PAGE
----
Locomotive defects never relayed to rail traffic controller, Lac-Mégantic trial hears
Controller who gave fuel train OK to leave on ill-fated trip said no one told him locomotive was defective
The former Montreal, Maine and Atlantic (MMA) rail traffic controller who gave locomotive engineer Tom Harding the green light to leave Farnham, Que., on the last trip of the 10,000-tonne fuel train on July 5, 2013 testified that he was not aware the lead locomotive was defective.
Each is charged with criminal negligence causing 47 deaths — a reference to the number of people killed 12 hours after the train pulled out of Farnham, derailing and exploding early in downtown Lac-Mégantic.
Earlier in the trial, the jury saw evidence that two other engineers who drove locomotive 5017, the lead engine on the ill-fated train, in the days leading up to the tragedy had each filled out forms noting mechanical issues with the locomotive.
One of those engineers, François Daigle, testified last month he never conveyed the information to the rail traffic controller on duty at the time, although he did ask Demaître, his supervisor, to change the lead locomotive.
Under cross-examination by Demaître's lawyer, Gaétan Bourassa, Jacques told the court no one told him about any problem with the train before it left the station.
"Did Mr. Marone [an MMA railyard employee] tell you about problems with the 5017?" asked Bourassa.
"Not at all." said Jacques.
"Did Mr. Beaudin, who was mechanic who worked with the 5017, talk to you about problems with the 5017?" pressed Bourassa.
"No," Jacques repeated.
"Did Mr. Gendreau, who was working with the mechanic, talk to you about problems with the 5017?" asked Bourassa.
"No," said Jacques, once again.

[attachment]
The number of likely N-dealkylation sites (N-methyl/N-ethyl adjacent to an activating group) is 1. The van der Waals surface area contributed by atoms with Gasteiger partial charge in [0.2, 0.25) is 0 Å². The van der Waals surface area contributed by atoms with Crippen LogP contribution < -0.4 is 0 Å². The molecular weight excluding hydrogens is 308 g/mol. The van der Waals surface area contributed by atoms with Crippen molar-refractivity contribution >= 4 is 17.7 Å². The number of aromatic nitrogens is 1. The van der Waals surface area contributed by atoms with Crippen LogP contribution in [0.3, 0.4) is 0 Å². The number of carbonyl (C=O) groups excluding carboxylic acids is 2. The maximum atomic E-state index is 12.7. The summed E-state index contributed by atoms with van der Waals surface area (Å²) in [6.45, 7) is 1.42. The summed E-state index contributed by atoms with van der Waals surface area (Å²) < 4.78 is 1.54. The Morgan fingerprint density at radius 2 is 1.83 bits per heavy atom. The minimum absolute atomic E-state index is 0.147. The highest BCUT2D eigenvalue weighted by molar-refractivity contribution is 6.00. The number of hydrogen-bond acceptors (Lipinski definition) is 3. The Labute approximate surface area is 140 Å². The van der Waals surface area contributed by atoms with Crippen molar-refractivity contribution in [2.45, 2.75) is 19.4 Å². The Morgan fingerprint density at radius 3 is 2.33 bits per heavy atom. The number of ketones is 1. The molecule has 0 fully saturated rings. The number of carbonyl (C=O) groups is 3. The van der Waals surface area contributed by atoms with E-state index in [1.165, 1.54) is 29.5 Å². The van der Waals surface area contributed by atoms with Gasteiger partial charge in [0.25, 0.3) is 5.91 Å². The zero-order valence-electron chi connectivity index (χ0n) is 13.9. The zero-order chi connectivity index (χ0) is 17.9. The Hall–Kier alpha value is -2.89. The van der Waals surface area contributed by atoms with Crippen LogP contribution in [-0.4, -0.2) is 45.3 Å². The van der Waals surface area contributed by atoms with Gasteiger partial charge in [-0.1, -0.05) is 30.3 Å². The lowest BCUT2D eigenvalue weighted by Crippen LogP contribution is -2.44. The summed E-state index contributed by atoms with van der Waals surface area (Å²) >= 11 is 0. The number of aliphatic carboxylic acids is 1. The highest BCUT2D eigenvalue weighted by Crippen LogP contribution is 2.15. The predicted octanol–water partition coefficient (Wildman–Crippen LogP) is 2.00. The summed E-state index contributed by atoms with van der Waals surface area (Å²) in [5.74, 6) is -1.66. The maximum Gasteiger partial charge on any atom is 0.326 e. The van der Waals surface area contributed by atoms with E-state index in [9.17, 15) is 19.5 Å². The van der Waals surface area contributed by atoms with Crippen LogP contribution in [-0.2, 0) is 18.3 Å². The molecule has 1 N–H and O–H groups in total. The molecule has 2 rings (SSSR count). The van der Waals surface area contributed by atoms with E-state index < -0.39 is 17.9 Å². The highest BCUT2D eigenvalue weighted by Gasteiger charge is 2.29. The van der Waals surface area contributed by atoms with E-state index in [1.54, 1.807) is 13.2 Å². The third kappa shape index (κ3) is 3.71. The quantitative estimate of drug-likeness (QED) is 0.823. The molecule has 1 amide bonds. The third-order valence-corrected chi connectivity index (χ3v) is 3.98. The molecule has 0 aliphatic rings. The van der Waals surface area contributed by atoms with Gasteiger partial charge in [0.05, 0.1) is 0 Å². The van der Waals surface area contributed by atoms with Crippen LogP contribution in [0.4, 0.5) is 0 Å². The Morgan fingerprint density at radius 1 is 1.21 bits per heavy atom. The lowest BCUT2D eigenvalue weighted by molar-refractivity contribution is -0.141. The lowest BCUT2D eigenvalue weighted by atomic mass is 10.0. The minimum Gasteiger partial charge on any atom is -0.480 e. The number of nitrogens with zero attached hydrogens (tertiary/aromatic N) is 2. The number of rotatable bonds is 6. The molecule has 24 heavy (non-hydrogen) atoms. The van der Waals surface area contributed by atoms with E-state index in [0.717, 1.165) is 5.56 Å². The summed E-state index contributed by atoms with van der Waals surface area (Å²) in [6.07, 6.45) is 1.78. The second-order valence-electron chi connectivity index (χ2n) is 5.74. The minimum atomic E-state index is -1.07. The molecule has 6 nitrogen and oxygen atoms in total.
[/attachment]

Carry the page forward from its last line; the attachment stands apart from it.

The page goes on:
"Is it correct to say that Mr. Daigle ... who was present on site, given a conversation that we heard, never mentioned a problem with 5017 to you?" asked Bourassa.
"No, because I would have written it on a transfer for sure," Jacques said.
'If it's rolling, it's rolling'
Shortly after leaving the station on the afternoon of July 5, Harding called Jacques to tell him about a problem with the train.
In audio recordings played in court, Tom Harding asks Jacques "Did anyone talk about a problem with engine hunting [overheating] on the 5017?" asks Harding.
"No," Jacques is heard replying.
Jacques acknowledged he did not document Harding's concern about the engine's mechanical problems, however.
He said certain problems, such as fires and overheating of locomotives, were frequent and usually dealt with by the teams on the ground, without bothering the higher-ups.
"Is this why we don't see this problem in the document you gave to Labrie that evening?" asked Bourassa. "You didn't mention it to Jean Demaître?"
" Yes," Jacques agreed. "So it doesn't die, it just keeps pushing. If it dies, I'll write it in the transfer myself personally."
"If it's rolling, it's rolling," he said.
Jacques is expected to continue his testimony Monday.
Trial to go into new year
The trial, originally scheduled to last until Dec. 21, will most likely spill over into January, Superior Court Justice Gaétan Dumas told the jury Thursday.
Dumas assured jurors, however, that they would not be sequestered during the holidays — a statement met with brimming smiles from the fourteen people in the jury box.
- A previous version of this story reported the three defendants are charged with 47 counts each of criminal negligence causing death — one count for each person who died in the Lac-Mégantic rail disaster. In fact, prior to the trial, the Crown simplified the charge to a single count each of criminal negligence causing 47 deaths. The change has no bearing on the criteria used by the jury to render its verdict or on the possible sentence.Jan 15, 2018 6:53 PM ET